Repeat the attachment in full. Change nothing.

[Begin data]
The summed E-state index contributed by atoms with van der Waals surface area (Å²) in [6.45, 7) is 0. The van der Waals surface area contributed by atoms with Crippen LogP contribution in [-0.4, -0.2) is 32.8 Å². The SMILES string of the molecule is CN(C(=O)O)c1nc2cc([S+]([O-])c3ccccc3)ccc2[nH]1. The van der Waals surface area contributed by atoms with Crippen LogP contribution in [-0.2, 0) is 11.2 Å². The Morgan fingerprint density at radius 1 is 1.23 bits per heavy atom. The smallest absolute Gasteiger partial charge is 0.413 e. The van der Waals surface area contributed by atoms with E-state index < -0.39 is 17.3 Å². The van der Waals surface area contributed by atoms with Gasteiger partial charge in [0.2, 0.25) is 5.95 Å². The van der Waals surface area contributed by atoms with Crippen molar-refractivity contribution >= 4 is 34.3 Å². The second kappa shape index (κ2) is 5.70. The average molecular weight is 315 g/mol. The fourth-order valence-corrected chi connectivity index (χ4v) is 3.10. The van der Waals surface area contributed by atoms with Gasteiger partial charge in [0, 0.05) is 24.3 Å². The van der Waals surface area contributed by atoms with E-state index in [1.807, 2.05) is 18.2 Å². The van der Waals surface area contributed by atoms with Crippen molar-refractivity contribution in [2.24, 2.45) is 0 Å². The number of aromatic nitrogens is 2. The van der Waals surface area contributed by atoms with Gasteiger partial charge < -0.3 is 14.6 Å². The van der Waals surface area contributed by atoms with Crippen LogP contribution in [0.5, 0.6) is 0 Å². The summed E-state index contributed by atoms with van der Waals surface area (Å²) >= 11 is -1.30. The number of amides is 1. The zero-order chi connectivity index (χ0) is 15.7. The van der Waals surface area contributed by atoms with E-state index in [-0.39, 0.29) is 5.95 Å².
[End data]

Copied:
The summed E-state index contributed by atoms with van der Waals surface area (Å²) in [6.45, 7) is 0. The van der Waals surface area contributed by atoms with Crippen LogP contribution in [-0.4, -0.2) is 32.8 Å². The SMILES string of the molecule is CN(C(=O)O)c1nc2cc([S+]([O-])c3ccccc3)ccc2[nH]1. The van der Waals surface area contributed by atoms with Crippen LogP contribution in [-0.2, 0) is 11.2 Å². The Morgan fingerprint density at radius 1 is 1.23 bits per heavy atom. The smallest absolute Gasteiger partial charge is 0.413 e. The van der Waals surface area contributed by atoms with E-state index < -0.39 is 17.3 Å². The van der Waals surface area contributed by atoms with Gasteiger partial charge in [0.2, 0.25) is 5.95 Å². The van der Waals surface area contributed by atoms with Crippen molar-refractivity contribution >= 4 is 34.3 Å². The second kappa shape index (κ2) is 5.70. The average molecular weight is 315 g/mol. The fourth-order valence-corrected chi connectivity index (χ4v) is 3.10. The van der Waals surface area contributed by atoms with Gasteiger partial charge in [0, 0.05) is 24.3 Å². The van der Waals surface area contributed by atoms with E-state index in [1.807, 2.05) is 18.2 Å². The van der Waals surface area contributed by atoms with Crippen molar-refractivity contribution in [2.24, 2.45) is 0 Å². The number of aromatic nitrogens is 2. The van der Waals surface area contributed by atoms with Gasteiger partial charge < -0.3 is 14.6 Å². The van der Waals surface area contributed by atoms with Crippen LogP contribution in [0.5, 0.6) is 0 Å². The summed E-state index contributed by atoms with van der Waals surface area (Å²) >= 11 is -1.30. The number of amides is 1. The zero-order chi connectivity index (χ0) is 15.7. The van der Waals surface area contributed by atoms with E-state index in [-0.39, 0.29) is 5.95 Å².